Shawnee Barton
The meds now take up just one shelf in the refrigerator instead of two. We are nearly half-way through. I see an egg carton in the frig that reminds me that today is an important day.

Most women release one egg a month, but fertility drugs hopefully stimulate the body to release many more. Each cycle, a woman’s egg[s] grow inside fluid-filled protective sacks called follicles that look like black ovals on the ultrasound screen. Since eggs are too small to be seen, doctors count follicles to determine whether fertility medications are doing their job. The more follicles they find (assuming they contain growing healthy eggs), the better the odds are of fertilizing an egg.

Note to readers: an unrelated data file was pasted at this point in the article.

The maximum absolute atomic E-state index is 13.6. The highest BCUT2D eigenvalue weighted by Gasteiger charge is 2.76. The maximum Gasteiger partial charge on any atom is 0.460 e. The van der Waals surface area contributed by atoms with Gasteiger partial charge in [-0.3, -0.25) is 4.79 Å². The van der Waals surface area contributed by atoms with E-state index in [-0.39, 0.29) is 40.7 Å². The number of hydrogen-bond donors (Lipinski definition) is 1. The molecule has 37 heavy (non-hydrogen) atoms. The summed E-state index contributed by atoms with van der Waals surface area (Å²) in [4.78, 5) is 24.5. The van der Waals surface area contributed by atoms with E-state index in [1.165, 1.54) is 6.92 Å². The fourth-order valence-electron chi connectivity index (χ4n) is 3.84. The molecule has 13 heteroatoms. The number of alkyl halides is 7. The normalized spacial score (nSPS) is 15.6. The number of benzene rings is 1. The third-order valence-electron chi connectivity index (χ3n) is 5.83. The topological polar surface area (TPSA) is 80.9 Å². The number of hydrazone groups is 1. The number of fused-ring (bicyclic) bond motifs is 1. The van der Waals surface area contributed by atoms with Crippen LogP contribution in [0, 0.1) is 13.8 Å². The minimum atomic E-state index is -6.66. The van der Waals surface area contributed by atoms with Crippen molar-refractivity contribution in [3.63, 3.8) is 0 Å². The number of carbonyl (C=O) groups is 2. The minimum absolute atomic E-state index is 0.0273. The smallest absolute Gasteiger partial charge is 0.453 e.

This morning I am readying myself for the most stressful Easter egg hunt ever. Today, the doctor is counting my follicles. If my body hasn’t responded to the stimulation medications, then everything stops because it’s impossible to conceive a baby without a healthy egg. All the time, money, and energy we’ve spent and all the hormones I put into my body will have been a waste.
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